Analogously, imagine if people had thrown out all science prior to, say, 1960, in the desire to reinvent it from the ground up. Insane, right? But why is it any different to do this with tradition, which is precisely what the left has succeeded in doing over the past half-century? We have dropped the Object, the point and purpose of it all.
Borrowing Ken Wilber's four-quadrant map of human reality, there are the interior and exterior collectives, and the interior and exterior individual. Science is the spontaneous order produced by the exterior collective, i.e., a map of the exterior world. Culture, on the other hand, is a collective map of the human interior, and includes religion, art, manners, morals, etc.
Since the 1960s the exterior collective -- science and technology -- has proceeded apace, and yet, we've made no concomitant progress in moral excellence, let alone wisdom. Indeed, we have witnessed an obvious collective regression in those areas, and one of the main reasons for this is the soul-amputation that occurred then the left decided to throw out the collective wisdom of mankind and to use the power of the state to remake man from the ground up. You could say that the left is a movement that has forgotten more truth than it will ever relearn in this life.
As mentioned in a comment yesterday, there is an interesting article by Adam Bellow in the July 7 National Review, called Let Your Right Brain Run Free: Why Conservative Fiction is the Next Front in the Culture War. While I agree with the first part of the title, I reject the second. (His website is here.)
That is, "conservative fiction" per se will never be a front in the culture war; rather, as always, the front of the war is located where fiction -- or anything else -- conserves, extends, and converges upon truth, beauty, wisdom, virtue, etc. It is a truism that these things are always "conservative," because they are what we wish to conserve, precisely. We are under no similar imperative to conserve falsehood, ugliness, stupidity, barbarism, etc.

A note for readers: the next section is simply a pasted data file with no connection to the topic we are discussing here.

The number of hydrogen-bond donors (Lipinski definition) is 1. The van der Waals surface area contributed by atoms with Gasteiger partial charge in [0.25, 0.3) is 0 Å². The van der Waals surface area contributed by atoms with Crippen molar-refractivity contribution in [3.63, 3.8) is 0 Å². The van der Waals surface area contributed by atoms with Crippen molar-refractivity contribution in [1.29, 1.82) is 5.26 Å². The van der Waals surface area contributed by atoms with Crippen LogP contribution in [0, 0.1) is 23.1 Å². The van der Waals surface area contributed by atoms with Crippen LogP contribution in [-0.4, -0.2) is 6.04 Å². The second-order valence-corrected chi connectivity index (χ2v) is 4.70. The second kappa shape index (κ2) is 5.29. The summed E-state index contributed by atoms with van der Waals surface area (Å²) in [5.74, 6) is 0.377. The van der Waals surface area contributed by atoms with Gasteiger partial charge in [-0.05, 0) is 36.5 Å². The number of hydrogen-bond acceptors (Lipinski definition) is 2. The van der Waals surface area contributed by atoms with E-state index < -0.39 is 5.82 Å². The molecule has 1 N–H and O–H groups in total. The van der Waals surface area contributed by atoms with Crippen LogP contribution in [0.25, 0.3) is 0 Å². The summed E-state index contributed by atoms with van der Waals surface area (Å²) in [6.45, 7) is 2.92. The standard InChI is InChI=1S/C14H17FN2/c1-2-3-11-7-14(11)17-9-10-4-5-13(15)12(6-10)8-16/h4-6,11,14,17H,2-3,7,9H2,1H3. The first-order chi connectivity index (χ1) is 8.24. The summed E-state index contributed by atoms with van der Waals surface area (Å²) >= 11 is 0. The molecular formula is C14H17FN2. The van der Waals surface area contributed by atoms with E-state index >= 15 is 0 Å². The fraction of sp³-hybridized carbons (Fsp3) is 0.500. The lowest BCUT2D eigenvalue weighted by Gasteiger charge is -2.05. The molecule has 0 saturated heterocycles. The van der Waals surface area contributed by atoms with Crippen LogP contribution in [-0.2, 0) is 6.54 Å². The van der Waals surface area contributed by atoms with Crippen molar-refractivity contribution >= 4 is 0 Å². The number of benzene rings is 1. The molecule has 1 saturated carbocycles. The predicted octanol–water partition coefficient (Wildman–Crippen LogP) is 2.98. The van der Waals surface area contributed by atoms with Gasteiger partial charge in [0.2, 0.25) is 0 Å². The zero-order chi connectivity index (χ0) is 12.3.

Being that the left controls the culture, conservatives are by definition the "counter culture." Except that the left has so debased the culture that it is more accurate to say that they are the reactionary anti-culture, whereas we simply stand for culture. I think this is where Bellow errs, because cultural excellence and conservatism are simply two sides of the same coin. There need be no specific content -- let alone political content -- to the excellence. Rather, the attainment of timeless excellence alone is more than enough to be worthy of conservation.
The left, by tossing out or devaluing historical excellence, has succeeded in undermining conservatism at the root -- the root of imagination. And we won't recover that root by writing new novels with conservative themes, although that won't hurt, so long as these works stand on their own as examples of excellence. But you will inevitably become conservative if you familiarize yourself with, as Matthew Arnold put it, "the best which has been thought and said in the world."
The Marxist idea is that if you control language, you control reality; and that he who controls the present controls the past, and therefore future.
But the present is always an imaginative engagement with reality; it can be profound or shallow; it can be ahistorical or extend into deep history and beyond the horizon of myth; it can be an isolated point or an endless line that unites us in community with the dead and unborn. It all depends upon the size and scope, the depth and luminosity, of the Imagination.